Nov 29, 2017; Los Angeles, CA, USA; LaVar Ball (right) poses for cameras with his wife Tina (left) before game involving their son Los Angeles Lakers guard Lonzo Ball (not pictured) against the Golden State Warriors at Staples Center. Mandatory Credit: Richard Mackson-USA TODAY Sports

Jim Brady published his final column as ESPN public editor last week, and he covered a whole bunch of ground, touching on ESPN’s reputation as too “political,” the network’s lack of transparency on subjects such as its Sean Miller/Arizona reporting and the quality of the journalism produced in Bristol.

But the passage that most caught our eye concerned the most polarizing man in sports, LaVar Ball. Brady brought up Ball as part of a recommendation that ESPN “engage better with consumers,” and his argument underscores a fascinating debate about who media outlets should be serving and what it means to give reachers/viewers/listeners what they want.

It’s complicated for a company the size of ESPN to maintain close ties to its millions of consumers. But I also don’t sense that ESPN has truly tried to provide engagement opportunities for its consumers. As with many legacy media brands, ESPN’s engagement with its community feels more tangential than essential. This opening has been expertly exploited by sites such as Deadspin, Bleacher Report and Barstool Sports, where engagement and connection sit front and center, not as afterthoughts. Research shows that younger consumers are more likely to do business with companies they have some emotional connection to, which makes ESPN’s arm’s-length relationship with its consumers not just a cultural challenge but potentially a financial one.


No more LaVar Ball (or whatever the obsession of the moment is): I get it, Ball stories are traffic and ratings gold. But media obsessions always run the risk of alienating thousands of core consumers at the expense of millions of drive-by gawkers. The complaints about LaVar Ball coverage — and that of Tim Tebow before — have been almost as plentiful as, well, LaVar Ball stories. And as ESPN increasingly moves toward an unbundled world, it’ll need to do whatever it can to serve the fans who pay for its products, and tracking Ball across the globe — yes, ESPN actually had a reporter in Lithuania covering the Ball family — strikes me as a distraction from what most fans want.

There’s a pretty good chance that you read that passage, nodded along and pumped your fist. For a whole bunch of sports fans (this writer included), LaVar-mania has gone drastically overboard, with a far disproportionate amount of attention being paid to the father of a so-so rookie point guard. To that crowd, ESPN’s decision to send Jeff Goodman to Lithuania to trail LaVar was insane and USA Today’s creation of a Ball-centric site called Lonzo Wire seemed outrageous.

But there’s something odd about Brady suggesting ESPN build a connection to younger audiences, acknowledging that the Ball family drives traffic, then recommending ESPN go in another direction. If consumers are happily clicking on Ball-related content, isn’t the best way to engage with them to keep delivering Ball-related content? When Brady writes that the Balls are “distraction from what most fans want,” is he really speaking for most fans, or is he speaking only for a certain type of fan?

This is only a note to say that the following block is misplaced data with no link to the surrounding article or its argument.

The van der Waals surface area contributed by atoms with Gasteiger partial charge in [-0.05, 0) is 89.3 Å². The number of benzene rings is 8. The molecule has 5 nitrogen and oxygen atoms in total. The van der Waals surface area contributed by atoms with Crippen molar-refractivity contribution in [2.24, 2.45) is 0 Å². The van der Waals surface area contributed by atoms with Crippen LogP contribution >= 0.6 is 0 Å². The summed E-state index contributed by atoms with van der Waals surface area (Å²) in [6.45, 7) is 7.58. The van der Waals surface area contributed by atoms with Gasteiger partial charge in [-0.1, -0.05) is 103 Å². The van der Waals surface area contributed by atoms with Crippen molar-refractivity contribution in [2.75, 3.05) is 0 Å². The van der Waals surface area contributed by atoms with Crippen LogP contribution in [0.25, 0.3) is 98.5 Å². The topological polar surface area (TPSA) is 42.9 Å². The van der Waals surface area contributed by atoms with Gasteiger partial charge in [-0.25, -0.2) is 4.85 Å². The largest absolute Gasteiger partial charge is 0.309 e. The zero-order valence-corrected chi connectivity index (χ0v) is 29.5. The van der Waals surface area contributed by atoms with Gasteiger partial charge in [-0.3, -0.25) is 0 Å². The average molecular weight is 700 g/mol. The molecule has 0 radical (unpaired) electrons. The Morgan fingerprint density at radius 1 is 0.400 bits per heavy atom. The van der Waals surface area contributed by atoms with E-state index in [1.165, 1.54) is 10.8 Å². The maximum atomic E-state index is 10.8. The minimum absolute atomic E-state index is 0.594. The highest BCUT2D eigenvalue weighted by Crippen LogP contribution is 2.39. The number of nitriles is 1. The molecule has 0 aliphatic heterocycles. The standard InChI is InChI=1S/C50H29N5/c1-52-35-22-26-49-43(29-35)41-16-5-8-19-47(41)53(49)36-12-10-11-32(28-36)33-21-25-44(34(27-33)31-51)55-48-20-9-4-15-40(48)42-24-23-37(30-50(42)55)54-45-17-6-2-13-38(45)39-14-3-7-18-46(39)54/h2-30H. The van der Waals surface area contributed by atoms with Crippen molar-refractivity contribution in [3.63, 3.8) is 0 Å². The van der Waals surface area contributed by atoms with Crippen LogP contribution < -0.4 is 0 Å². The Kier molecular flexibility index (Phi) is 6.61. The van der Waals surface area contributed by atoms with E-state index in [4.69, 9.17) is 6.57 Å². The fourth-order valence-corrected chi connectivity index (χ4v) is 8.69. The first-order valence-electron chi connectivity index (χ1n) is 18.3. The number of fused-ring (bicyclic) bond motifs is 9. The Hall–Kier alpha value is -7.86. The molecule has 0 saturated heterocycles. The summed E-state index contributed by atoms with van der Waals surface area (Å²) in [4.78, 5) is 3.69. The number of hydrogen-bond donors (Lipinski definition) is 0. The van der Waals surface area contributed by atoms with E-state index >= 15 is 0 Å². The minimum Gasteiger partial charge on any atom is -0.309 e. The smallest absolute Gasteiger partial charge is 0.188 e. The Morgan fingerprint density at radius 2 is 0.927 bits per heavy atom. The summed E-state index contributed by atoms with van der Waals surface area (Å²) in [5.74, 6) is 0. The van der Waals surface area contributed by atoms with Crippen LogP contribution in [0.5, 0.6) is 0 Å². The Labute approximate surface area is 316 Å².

We don’t know the answers to those questions, but we do know that a significant segment of the ESPN audience truly likes the Balls and that another segment is at least interested in them. If that weren’t the case, the Ball family’s Facebook Watch show wouldn’t get more than a million viewers per episode. Those young fans that Brady suggests ESPN should court? They eat up Ball content. ESPN anchor Elle Duncan told me recently that if she makes fun of Lonzo on SportsCenter’s Snapchat show, young fans will come after her, telling her to leave the rookie alone. “They love them some Lonzo Ball,” she said.

Brady, meanwhile, cites a comment from Bleacher Report founder Dave Finocchio about his company having a “peer-to-peer voice” and connecting with young people “like they’re texting their friends.” Well part of that, for Bleacher Report, has been a willingness to cover the Balls the way teenagers want them to be covered.

Of course, there is such thing as “too much,” and ESPN can be at least as guilty of over-covering a story as anyone. It’s certainly fair to argue that ESPN, along with many other outlets, has overdosed on Balls and would be wise to tamp back. But it’s also worth considering that to engage with consumers, you sometimes have to give them what they want, not what you think they should want.


About Alex Putterman

Alex is a writer and editor for The Comeback and Awful Announcing. He has written for The Atlantic, VICE Sports,, and more. He is a proud alum of Northwestern University and The Daily Northwestern. You can find him on Twitter @AlexPutterman.